I am looking at a 1870 census record for Daniel Dorris in New York City.
In column 19 there is a mark. Column 19 is Male Citizens of US of 21 years of age and upwards. There are several different marks in this column, a slash, what looks like a y and what looks like an X. There is a total number of marks in the column listed at the bottom. 8 marks total. Also in the tabulation on the bottom is the number 8 for no. of males, foreign born.
The instructions for the 1870 census states: "The inquiries in columns numbered 11, 12, 15, 16, 17, 19, and 20 are of such a nature that these columns only require to be filled when the answer to the inquiry is "Yes." If the person being enumerated had a father or mother of foreign birth; if he or she attended school during the year; if he or she cannot read or cannot write; if he is a citizen of the United States above the age of 21, and if, being such citizen, his right to vote is denied or abridged on other grounds than participation in rebellion or crime, then an affirmative mark, thus, (/), will be drawn in each of the above columns opposite the name."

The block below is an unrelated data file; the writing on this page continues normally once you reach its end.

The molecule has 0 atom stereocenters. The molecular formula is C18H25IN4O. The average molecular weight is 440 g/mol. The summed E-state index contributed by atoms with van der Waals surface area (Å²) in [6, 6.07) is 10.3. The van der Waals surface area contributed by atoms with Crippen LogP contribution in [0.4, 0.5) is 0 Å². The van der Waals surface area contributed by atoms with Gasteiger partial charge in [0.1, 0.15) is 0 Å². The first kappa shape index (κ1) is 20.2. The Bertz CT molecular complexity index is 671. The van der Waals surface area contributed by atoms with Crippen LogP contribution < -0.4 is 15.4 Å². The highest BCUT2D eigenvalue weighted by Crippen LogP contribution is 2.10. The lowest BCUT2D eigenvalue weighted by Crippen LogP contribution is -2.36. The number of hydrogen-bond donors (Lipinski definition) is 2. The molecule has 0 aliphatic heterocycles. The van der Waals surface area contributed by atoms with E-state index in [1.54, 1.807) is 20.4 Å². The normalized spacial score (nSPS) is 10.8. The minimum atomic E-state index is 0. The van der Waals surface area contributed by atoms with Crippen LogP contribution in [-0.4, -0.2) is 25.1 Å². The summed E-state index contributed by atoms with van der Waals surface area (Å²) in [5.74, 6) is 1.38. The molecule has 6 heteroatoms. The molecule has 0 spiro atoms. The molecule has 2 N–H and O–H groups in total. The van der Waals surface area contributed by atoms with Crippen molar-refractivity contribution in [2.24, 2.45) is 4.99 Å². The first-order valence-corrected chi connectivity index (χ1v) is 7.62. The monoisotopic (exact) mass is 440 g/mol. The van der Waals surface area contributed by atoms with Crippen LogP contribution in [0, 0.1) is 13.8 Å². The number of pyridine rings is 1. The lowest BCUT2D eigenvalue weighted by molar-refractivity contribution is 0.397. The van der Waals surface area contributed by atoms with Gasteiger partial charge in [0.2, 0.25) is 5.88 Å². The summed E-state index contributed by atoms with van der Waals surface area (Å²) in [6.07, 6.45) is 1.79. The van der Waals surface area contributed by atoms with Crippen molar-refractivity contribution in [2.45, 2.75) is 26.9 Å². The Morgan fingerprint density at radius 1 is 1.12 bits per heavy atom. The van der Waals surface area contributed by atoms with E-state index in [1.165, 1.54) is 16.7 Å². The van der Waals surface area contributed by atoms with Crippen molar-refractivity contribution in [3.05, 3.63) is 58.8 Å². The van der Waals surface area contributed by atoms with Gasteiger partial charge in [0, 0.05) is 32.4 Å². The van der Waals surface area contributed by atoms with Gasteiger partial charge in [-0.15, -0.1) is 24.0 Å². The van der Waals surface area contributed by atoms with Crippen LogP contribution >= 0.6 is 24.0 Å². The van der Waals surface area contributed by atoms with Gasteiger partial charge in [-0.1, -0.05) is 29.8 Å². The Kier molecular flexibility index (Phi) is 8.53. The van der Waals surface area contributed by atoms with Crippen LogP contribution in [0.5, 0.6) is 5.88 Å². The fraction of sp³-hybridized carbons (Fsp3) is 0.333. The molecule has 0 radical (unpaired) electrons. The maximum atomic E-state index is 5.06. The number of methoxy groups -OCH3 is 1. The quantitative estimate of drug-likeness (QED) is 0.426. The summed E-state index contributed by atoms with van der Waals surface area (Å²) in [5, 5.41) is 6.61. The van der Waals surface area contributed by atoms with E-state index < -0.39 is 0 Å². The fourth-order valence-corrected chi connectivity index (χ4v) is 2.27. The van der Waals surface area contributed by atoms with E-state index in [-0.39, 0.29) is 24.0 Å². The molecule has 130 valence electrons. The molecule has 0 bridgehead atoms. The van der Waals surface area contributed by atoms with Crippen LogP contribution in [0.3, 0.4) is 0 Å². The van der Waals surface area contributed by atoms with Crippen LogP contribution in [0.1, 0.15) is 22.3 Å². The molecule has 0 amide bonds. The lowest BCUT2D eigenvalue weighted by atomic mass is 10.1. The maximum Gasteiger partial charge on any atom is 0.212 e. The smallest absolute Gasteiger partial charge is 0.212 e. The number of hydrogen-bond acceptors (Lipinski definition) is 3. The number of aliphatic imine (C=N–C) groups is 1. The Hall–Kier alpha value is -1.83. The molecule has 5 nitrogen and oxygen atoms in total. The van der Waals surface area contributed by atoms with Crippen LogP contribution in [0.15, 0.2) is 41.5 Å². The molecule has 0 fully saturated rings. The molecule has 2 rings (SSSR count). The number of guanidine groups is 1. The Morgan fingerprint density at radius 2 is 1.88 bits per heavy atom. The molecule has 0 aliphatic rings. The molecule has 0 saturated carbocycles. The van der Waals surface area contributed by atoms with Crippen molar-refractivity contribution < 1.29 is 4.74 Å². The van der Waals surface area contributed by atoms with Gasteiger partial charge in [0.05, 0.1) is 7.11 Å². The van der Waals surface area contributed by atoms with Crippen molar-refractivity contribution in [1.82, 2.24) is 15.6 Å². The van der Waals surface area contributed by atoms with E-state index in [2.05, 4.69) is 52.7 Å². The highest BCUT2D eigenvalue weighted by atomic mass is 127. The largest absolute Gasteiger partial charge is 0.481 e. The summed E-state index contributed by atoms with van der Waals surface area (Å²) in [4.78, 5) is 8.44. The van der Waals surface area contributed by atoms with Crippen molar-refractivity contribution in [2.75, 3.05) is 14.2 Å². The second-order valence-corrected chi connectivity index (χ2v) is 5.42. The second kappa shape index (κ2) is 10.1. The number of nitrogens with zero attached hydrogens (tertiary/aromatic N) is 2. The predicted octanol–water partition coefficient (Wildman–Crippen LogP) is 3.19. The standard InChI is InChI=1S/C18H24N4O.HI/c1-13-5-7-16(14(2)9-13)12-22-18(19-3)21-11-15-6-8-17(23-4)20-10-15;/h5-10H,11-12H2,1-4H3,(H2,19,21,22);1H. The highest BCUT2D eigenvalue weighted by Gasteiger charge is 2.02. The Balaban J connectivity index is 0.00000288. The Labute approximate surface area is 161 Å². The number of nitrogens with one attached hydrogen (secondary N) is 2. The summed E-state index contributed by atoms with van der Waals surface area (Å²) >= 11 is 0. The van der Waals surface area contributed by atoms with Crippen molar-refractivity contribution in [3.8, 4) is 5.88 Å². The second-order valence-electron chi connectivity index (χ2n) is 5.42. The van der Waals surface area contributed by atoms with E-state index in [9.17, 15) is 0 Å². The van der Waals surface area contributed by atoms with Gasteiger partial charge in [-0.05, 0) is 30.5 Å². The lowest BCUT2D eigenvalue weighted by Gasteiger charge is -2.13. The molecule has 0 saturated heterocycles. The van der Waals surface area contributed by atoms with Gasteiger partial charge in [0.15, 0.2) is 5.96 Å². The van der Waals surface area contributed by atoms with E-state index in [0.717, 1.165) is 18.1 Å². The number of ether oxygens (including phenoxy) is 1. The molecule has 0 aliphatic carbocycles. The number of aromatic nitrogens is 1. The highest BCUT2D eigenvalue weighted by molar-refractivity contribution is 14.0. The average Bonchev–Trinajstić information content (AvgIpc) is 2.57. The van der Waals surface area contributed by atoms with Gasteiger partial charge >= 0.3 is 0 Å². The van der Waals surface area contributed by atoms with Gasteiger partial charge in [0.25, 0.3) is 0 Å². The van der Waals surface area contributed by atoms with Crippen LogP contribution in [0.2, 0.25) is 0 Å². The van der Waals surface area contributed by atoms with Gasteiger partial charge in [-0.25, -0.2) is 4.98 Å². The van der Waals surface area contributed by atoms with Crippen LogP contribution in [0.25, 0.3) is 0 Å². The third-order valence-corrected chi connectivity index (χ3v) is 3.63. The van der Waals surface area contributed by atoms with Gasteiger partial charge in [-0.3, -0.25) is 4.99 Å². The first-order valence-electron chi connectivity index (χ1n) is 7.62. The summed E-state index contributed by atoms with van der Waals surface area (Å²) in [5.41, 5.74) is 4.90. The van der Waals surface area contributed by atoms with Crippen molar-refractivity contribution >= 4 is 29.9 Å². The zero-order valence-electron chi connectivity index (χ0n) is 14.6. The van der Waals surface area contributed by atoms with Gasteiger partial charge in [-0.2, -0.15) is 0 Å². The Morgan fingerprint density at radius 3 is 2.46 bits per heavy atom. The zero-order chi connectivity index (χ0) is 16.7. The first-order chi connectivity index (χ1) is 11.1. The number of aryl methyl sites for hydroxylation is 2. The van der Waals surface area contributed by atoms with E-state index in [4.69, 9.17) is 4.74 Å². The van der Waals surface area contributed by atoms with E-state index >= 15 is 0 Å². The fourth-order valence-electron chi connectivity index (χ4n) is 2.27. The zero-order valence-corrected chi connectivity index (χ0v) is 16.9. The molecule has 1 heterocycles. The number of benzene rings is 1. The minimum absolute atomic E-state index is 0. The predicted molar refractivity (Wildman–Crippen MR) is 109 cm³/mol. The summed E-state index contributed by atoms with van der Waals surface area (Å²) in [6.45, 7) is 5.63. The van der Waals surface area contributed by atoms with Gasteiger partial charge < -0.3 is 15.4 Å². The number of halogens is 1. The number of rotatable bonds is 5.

If I understand the column label and the instructions then Daniel was probably naturalized and had the right to vote. What troubles me is the differences in the marks in the column.